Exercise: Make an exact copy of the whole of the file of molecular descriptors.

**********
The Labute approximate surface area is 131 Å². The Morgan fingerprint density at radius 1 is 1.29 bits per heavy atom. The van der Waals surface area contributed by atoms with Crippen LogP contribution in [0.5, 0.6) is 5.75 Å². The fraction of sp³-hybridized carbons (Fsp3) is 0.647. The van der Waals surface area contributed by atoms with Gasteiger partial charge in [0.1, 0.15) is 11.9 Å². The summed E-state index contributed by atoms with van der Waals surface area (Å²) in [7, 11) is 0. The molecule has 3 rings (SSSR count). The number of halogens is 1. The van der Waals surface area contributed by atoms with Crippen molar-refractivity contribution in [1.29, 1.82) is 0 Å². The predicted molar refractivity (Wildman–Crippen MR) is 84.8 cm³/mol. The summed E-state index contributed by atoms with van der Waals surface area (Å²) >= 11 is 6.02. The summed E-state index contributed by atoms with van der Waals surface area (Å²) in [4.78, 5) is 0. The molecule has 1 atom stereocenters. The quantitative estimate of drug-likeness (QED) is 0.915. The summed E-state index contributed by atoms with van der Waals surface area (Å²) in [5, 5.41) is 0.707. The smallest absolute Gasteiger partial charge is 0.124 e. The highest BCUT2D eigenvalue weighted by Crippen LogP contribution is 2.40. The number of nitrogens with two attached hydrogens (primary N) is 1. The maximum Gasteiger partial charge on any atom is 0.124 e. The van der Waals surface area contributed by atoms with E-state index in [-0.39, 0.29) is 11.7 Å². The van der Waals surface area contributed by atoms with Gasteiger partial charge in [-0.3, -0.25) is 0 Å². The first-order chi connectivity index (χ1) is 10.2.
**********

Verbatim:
The Labute approximate surface area is 131 Å². The Morgan fingerprint density at radius 1 is 1.29 bits per heavy atom. The van der Waals surface area contributed by atoms with Crippen LogP contribution in [0.5, 0.6) is 5.75 Å². The fraction of sp³-hybridized carbons (Fsp3) is 0.647. The van der Waals surface area contributed by atoms with Gasteiger partial charge in [0.1, 0.15) is 11.9 Å². The summed E-state index contributed by atoms with van der Waals surface area (Å²) in [7, 11) is 0. The molecule has 3 rings (SSSR count). The number of halogens is 1. The van der Waals surface area contributed by atoms with Crippen molar-refractivity contribution in [1.29, 1.82) is 0 Å². The predicted molar refractivity (Wildman–Crippen MR) is 84.8 cm³/mol. The summed E-state index contributed by atoms with van der Waals surface area (Å²) >= 11 is 6.02. The summed E-state index contributed by atoms with van der Waals surface area (Å²) in [4.78, 5) is 0. The molecule has 1 atom stereocenters. The quantitative estimate of drug-likeness (QED) is 0.915. The summed E-state index contributed by atoms with van der Waals surface area (Å²) in [5, 5.41) is 0.707. The smallest absolute Gasteiger partial charge is 0.124 e. The highest BCUT2D eigenvalue weighted by Crippen LogP contribution is 2.40. The number of nitrogens with two attached hydrogens (primary N) is 1. The maximum Gasteiger partial charge on any atom is 0.124 e. The van der Waals surface area contributed by atoms with E-state index in [-0.39, 0.29) is 11.7 Å². The van der Waals surface area contributed by atoms with Gasteiger partial charge in [-0.3, -0.25) is 0 Å². The first-order chi connectivity index (χ1) is 10.2.